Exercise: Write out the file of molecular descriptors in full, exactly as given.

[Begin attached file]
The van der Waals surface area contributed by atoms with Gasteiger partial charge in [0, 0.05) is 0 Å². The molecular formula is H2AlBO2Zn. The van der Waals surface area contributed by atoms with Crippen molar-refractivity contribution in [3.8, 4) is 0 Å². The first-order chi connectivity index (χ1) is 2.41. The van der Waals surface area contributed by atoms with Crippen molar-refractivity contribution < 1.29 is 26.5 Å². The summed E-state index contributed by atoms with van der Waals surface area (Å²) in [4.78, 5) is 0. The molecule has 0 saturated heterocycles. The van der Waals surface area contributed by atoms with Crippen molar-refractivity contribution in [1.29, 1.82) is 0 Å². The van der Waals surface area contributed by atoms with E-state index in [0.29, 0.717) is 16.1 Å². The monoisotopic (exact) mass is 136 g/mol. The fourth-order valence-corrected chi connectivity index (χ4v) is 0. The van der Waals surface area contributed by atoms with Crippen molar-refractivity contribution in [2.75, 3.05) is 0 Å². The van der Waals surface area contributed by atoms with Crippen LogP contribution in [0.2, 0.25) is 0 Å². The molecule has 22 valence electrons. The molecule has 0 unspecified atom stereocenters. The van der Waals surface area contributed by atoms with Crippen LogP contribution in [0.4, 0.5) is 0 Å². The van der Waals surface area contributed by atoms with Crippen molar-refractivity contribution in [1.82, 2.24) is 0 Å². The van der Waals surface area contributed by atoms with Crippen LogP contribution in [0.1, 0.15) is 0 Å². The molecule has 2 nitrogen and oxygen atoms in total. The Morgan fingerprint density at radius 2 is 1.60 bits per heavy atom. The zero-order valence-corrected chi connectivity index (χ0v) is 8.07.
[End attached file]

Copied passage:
The van der Waals surface area contributed by atoms with Gasteiger partial charge in [0, 0.05) is 0 Å². The molecular formula is H2AlBO2Zn. The van der Waals surface area contributed by atoms with Crippen molar-refractivity contribution in [3.8, 4) is 0 Å². The first-order chi connectivity index (χ1) is 2.41. The van der Waals surface area contributed by atoms with Crippen molar-refractivity contribution < 1.29 is 26.5 Å². The summed E-state index contributed by atoms with van der Waals surface area (Å²) in [4.78, 5) is 0. The molecule has 0 saturated heterocycles. The van der Waals surface area contributed by atoms with Crippen molar-refractivity contribution in [1.29, 1.82) is 0 Å². The van der Waals surface area contributed by atoms with E-state index in [0.29, 0.717) is 16.1 Å². The monoisotopic (exact) mass is 136 g/mol. The fourth-order valence-corrected chi connectivity index (χ4v) is 0. The van der Waals surface area contributed by atoms with Crippen molar-refractivity contribution in [2.75, 3.05) is 0 Å². The van der Waals surface area contributed by atoms with Crippen LogP contribution in [0.2, 0.25) is 0 Å². The molecule has 22 valence electrons. The molecule has 0 unspecified atom stereocenters. The van der Waals surface area contributed by atoms with Crippen LogP contribution in [0.4, 0.5) is 0 Å². The van der Waals surface area contributed by atoms with Crippen molar-refractivity contribution in [1.82, 2.24) is 0 Å². The van der Waals surface area contributed by atoms with Crippen LogP contribution in [0.1, 0.15) is 0 Å². The molecule has 2 nitrogen and oxygen atoms in total. The Morgan fingerprint density at radius 2 is 1.60 bits per heavy atom. The zero-order valence-corrected chi connectivity index (χ0v) is 8.07.